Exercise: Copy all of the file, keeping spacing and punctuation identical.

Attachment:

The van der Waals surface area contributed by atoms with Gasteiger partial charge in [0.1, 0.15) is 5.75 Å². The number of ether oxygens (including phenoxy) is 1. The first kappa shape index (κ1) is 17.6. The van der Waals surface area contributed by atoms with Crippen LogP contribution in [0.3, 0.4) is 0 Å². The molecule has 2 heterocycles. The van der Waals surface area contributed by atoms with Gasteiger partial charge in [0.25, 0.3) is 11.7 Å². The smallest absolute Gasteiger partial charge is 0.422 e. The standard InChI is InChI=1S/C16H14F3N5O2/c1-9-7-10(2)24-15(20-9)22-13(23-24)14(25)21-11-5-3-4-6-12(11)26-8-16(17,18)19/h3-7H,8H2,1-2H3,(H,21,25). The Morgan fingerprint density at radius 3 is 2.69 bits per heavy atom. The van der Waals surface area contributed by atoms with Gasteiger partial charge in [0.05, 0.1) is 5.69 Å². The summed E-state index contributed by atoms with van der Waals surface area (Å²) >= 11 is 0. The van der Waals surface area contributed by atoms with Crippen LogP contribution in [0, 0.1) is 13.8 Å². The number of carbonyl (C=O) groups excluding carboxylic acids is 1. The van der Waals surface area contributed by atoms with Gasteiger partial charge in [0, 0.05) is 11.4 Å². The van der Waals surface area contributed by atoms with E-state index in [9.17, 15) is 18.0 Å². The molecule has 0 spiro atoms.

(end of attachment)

The van der Waals surface area contributed by atoms with Gasteiger partial charge in [0.1, 0.15) is 5.75 Å². The number of ether oxygens (including phenoxy) is 1. The first kappa shape index (κ1) is 17.6. The van der Waals surface area contributed by atoms with Crippen LogP contribution in [0.3, 0.4) is 0 Å². The molecule has 2 heterocycles. The van der Waals surface area contributed by atoms with Gasteiger partial charge in [0.25, 0.3) is 11.7 Å². The smallest absolute Gasteiger partial charge is 0.422 e. The standard InChI is InChI=1S/C16H14F3N5O2/c1-9-7-10(2)24-15(20-9)22-13(23-24)14(25)21-11-5-3-4-6-12(11)26-8-16(17,18)19/h3-7H,8H2,1-2H3,(H,21,25). The Morgan fingerprint density at radius 3 is 2.69 bits per heavy atom. The van der Waals surface area contributed by atoms with Gasteiger partial charge in [0.05, 0.1) is 5.69 Å². The summed E-state index contributed by atoms with van der Waals surface area (Å²) >= 11 is 0. The van der Waals surface area contributed by atoms with Crippen LogP contribution in [0, 0.1) is 13.8 Å². The number of carbonyl (C=O) groups excluding carboxylic acids is 1. The van der Waals surface area contributed by atoms with Gasteiger partial charge in [0, 0.05) is 11.4 Å². The van der Waals surface area contributed by atoms with E-state index in [9.17, 15) is 18.0 Å². The molecule has 0 spiro atoms.